Our success measures for the project were qualitative, focussing on the results of usability testing pre and post development and also on the range of usability measures used in the project.
1. A mobile interface is developed for Locate with increased usability over the desktop version when used on a mobile device. This will be measured by comparison of baseline testing with summative testing following rapid development phase.
As has already been mentioned in our previous post, we were unable to develop a production version of LOCATE as part of this project, however were able to generate mock-ups and wireframes that tested developments identified from the baseline testing. Summative feedback and feedback received during development indicated that the relative usability of the planned mobile version had improved over the desktop model.
It was clear that customer expectation on a mobile device was different to that at a desktop. Tablet devices were more ‘forgiving’ in translating the desktop version of LOCATE, however handheld mobiles such as iphones and android phones were clearly where the desktop interface stumbled due to the difference in screen sizes.
From testing, it was obvious that significant work would be required to truly pare down screen real estate in order to deliver to the customer the information they required in an easily readable, interactive display. Large commercial companies, such as Ebay and Amazon, have developed specific OS dependent applications to deal with the conflict of usability vs screen size. It is in commercial database deployments such as these that we can look to for ideas on how to create our own service.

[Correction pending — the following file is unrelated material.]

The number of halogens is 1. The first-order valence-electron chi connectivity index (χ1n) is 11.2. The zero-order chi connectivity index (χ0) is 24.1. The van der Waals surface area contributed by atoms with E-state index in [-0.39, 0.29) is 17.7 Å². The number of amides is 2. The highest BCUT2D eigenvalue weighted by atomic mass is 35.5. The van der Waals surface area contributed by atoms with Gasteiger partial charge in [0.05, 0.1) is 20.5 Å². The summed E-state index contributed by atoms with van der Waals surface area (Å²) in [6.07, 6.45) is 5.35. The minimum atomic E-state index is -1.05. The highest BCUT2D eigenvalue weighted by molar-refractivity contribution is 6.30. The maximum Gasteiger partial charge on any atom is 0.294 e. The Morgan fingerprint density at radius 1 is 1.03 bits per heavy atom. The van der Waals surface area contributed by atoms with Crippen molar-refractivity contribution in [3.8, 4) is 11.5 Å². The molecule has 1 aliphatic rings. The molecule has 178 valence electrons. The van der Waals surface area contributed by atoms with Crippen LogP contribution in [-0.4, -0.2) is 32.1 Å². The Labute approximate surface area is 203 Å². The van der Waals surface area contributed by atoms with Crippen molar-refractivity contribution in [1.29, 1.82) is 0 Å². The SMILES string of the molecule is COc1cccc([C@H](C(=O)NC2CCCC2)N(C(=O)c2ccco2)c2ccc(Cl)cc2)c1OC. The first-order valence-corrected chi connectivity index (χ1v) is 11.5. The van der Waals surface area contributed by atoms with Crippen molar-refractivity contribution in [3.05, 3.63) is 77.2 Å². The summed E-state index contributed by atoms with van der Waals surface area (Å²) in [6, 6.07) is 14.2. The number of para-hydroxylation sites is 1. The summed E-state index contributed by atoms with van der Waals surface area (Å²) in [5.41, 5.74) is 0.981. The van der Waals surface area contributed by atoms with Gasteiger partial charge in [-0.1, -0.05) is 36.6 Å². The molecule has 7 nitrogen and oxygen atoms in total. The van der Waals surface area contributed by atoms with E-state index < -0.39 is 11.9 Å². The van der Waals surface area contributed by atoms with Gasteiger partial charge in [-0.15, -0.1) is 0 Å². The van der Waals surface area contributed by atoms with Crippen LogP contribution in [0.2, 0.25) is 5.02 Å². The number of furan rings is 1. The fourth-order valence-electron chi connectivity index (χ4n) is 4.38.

A broader question, which this project does not seek to answer, is whether customers actually do want to view Library catalogue data on their mobile device. Stakeholder feedback during testing appears to confirm that they can indeed see a use for it, but we should ensure that we are being customer-led in developing a service they will ‘need’ to enhance their study and research, and not technology-led in investing resources developing a service either because we can or because we feel we should in order to remain relevant.
2. Case study utilises a range of usability testing methods focussing on practical usage in a rapid development environment. We will report on the appropriateness and relative value of the approaches taken in achieving the end result as development and testing progresses.
Throughout the project we have utilised a number of recognised usability methodologies. This included;
• Cognitive walkthrough
• Focus groups
• Paper prototyping
• Guerilla testing
• Contextual analysis
The blog entries we have created have shown how we used each of these and the results that were obtained. Although we were not using the skills of a recognised usability expert, we were fortunate to be able to draw on the expertise of colleagues in our e-learning team who have a practical knowledge and awareness of this area and have been invaluable in supporting our project as it progressed. Clearly, access to a Usability expert would have been valuable also, had resources been available.
When looking at the methods we used in this project we feel that they were both appropriate and appropriately employed, however it is clear that the availability of a resource such as the one being developed by the Usability Support Project (UsabilityUK) in Strand A would have been valuable to us both at the project definition stage and ongoing through development and testing.